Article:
September 26 marks one year since the forcible disappearance of 43 student-teachers from the Escuela Normal Rural (rural teachers’ college) Raúl Isidro Burgos de Ayotzinapa, and the murder of six community members. The normalistas’ case has come to symbolize all of Mexico’s disappeared, the corruption of Mexico’s political institutions, and the carnage wrought by the war on drugs.
From the beginning, no one believed the official story: that the students were abducted by a drug cartel and incinerated at a nearby trash dump under orders from the local mayor. Now, a new independent expert report commissioned by the Inter-American Commission on Human Rights proves that story was engineered to mask the fact that local, state and federal security forces were responsible. The report found that the attacks were sustained and coordinated among multiple agencies, including federal police and military intelligence. The report’s findings confirm an earlier UC Berkeley investigation showing that the Army and federal police knew about the attacks in real time but did nothing…or worse. The report also concluded that it was scientifically impossible for the students to have been burned at the trash dump, confirming the Argentine Forensic Anthropology Team’s earlier skepticism of the Mexican authorities.
The report contained another bombshell: a possible motive, fueled by drug prohibition. The students may have unknowingly interfered with a heroin shipment likely destined for Chicago when they peacefully commandeered buses to attend a demonstration.
The people of Guerrero have not rested since the students’ disappearance. In their search, dozens of mass graves have been uncovered – none of which held the students’ remains.
In November, when then-Attorney General Jesús Murillo Karam was questioned about the dubious official story, he responded dismissively that “I’m tired” (ya me cansé). His words outraged the nation. Under the hashtag “ya me cansé”, Mexican society rose up in dignified rage. The whole country was tired. Of the violence, corruption, impunity, and fear. Of the countless innocents disappeared, murdered, tortured, raped, displaced.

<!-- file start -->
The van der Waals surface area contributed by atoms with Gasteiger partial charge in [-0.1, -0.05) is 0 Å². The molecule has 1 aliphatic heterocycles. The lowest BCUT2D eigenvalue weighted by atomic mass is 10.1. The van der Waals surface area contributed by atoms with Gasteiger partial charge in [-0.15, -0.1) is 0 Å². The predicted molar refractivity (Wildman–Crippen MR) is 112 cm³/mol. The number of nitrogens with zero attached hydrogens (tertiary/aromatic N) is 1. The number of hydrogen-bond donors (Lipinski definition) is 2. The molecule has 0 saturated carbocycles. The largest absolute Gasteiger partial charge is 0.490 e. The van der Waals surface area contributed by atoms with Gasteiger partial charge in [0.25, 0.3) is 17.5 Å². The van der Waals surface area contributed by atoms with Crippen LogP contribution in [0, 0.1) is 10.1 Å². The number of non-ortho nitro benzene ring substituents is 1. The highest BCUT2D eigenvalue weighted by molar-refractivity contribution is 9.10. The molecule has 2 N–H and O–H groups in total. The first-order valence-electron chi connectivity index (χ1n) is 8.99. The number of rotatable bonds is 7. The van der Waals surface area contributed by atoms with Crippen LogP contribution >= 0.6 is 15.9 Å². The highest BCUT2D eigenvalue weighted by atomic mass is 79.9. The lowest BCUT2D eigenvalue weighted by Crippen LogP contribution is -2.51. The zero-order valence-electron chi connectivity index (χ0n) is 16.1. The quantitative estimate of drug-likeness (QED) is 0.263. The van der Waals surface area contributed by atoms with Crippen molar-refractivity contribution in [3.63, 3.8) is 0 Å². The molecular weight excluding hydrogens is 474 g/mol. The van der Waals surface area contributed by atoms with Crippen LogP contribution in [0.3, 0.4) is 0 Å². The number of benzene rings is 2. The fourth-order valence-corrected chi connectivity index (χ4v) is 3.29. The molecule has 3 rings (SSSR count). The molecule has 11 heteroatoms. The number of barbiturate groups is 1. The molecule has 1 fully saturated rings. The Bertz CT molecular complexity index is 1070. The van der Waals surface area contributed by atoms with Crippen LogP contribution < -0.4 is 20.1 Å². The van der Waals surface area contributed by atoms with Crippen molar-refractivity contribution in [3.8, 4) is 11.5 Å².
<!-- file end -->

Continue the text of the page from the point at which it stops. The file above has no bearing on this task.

Ayotzinapa showed that the state and the cartels are virtually indistinguishable. What waning legitimacy President Enrique Peña Nieto enjoyed at home quickly evaporated, while abroad the image he had been successfully selling – of an investment-friendly, peaceful Mexico – was obliterated. The curtain was pulled aside and the world saw a Mexico devastated by the drug war. The case sparked a national mass mobilization that nearly brought the government of Peña Nieto to its knees. Last fall, protesters across the country demanded the president’s resignation and even set the National Palace ablaze.
This spark caught fire in the U.S., too – inspiring Latinos to stand up and say, “We’re tired too.” A national day of action was held under the banner #USTired2, with marches and vigils in 43 U.S. cities – one for each of the abducted normalistas. The campaign called for the cessation of U.S. military aid to Mexico used to sustain the drug war, which since 2007 has resulted in well over 100,000 murdered, 25,000 disappeared and one million displaced.
The students’ families have taken their fight to other countries, leading caravans across the United States. They also traveled to South America and Europe, sharing their stories, calling on the world to join their struggle and continuing to pressure the Mexican state from within and without.
Their community continues to be attacked, threatened and criminalized. For example, in August, Miguel Ángel Jiménez, an activist in Guerrero who uncovered several mass graves in the process of searching for the 43, was found murdered.
One year later, the students’ families are still in struggle, never ceasing to demand their sons’ safe return, to push for the truth, to bring the perpetrators to justice, and to end the drug war. Massive demonstrations are planned to mark the anniversary in Mexico, where the movement to end the drug war and bring justice to its victims keeps growing.
We stand with Ayotzinapa. We honor the courage and resilience of the students’ families and community, and we join them in demanding justice.
Daniel Robelo is the research coordinator for the Drug Policy Alliance.
This is part of a series dedicated to Hispanic Heritage Month commemorating the impact made by Latino drug policy reformers.